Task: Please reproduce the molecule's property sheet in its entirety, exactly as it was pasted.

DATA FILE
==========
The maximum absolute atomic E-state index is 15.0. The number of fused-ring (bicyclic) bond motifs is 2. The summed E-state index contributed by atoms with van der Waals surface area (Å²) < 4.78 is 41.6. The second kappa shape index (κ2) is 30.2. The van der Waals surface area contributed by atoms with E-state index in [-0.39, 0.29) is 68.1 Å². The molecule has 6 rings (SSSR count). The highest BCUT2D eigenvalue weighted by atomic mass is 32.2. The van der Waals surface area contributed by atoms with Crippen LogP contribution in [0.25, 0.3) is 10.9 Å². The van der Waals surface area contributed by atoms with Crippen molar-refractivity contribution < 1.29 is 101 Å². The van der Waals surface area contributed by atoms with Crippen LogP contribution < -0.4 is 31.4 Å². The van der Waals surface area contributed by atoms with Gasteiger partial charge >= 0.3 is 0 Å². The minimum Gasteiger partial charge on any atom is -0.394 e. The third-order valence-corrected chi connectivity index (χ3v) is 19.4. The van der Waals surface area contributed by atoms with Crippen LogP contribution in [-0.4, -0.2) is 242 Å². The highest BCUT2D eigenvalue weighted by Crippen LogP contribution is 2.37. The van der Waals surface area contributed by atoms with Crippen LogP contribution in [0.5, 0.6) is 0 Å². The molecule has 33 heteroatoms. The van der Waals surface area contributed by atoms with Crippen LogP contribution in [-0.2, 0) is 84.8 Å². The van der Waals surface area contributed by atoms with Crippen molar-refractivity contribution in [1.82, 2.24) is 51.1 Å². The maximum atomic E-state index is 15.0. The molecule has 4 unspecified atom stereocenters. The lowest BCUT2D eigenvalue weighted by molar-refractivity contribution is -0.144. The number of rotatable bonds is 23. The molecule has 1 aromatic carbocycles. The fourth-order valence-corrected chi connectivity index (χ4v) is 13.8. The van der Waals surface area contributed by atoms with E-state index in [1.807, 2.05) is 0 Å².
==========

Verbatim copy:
The maximum absolute atomic E-state index is 15.0. The number of fused-ring (bicyclic) bond motifs is 2. The summed E-state index contributed by atoms with van der Waals surface area (Å²) < 4.78 is 41.6. The second kappa shape index (κ2) is 30.2. The van der Waals surface area contributed by atoms with E-state index in [-0.39, 0.29) is 68.1 Å². The molecule has 6 rings (SSSR count). The highest BCUT2D eigenvalue weighted by atomic mass is 32.2. The van der Waals surface area contributed by atoms with Crippen LogP contribution in [0.25, 0.3) is 10.9 Å². The van der Waals surface area contributed by atoms with Crippen molar-refractivity contribution < 1.29 is 101 Å². The van der Waals surface area contributed by atoms with Crippen LogP contribution < -0.4 is 31.4 Å². The van der Waals surface area contributed by atoms with Gasteiger partial charge >= 0.3 is 0 Å². The minimum Gasteiger partial charge on any atom is -0.394 e. The third-order valence-corrected chi connectivity index (χ3v) is 19.4. The van der Waals surface area contributed by atoms with Crippen LogP contribution in [-0.4, -0.2) is 242 Å². The highest BCUT2D eigenvalue weighted by Crippen LogP contribution is 2.37. The van der Waals surface area contributed by atoms with Crippen LogP contribution in [0.5, 0.6) is 0 Å². The molecule has 33 heteroatoms. The van der Waals surface area contributed by atoms with Crippen LogP contribution in [-0.2, 0) is 84.8 Å². The van der Waals surface area contributed by atoms with Crippen molar-refractivity contribution in [1.82, 2.24) is 51.1 Å². The maximum atomic E-state index is 15.0. The molecule has 4 unspecified atom stereocenters. The lowest BCUT2D eigenvalue weighted by molar-refractivity contribution is -0.144. The number of rotatable bonds is 23. The molecule has 1 aromatic carbocycles. The fourth-order valence-corrected chi connectivity index (χ4v) is 13.8. The van der Waals surface area contributed by atoms with E-state index in [1.807, 2.05) is 0 Å².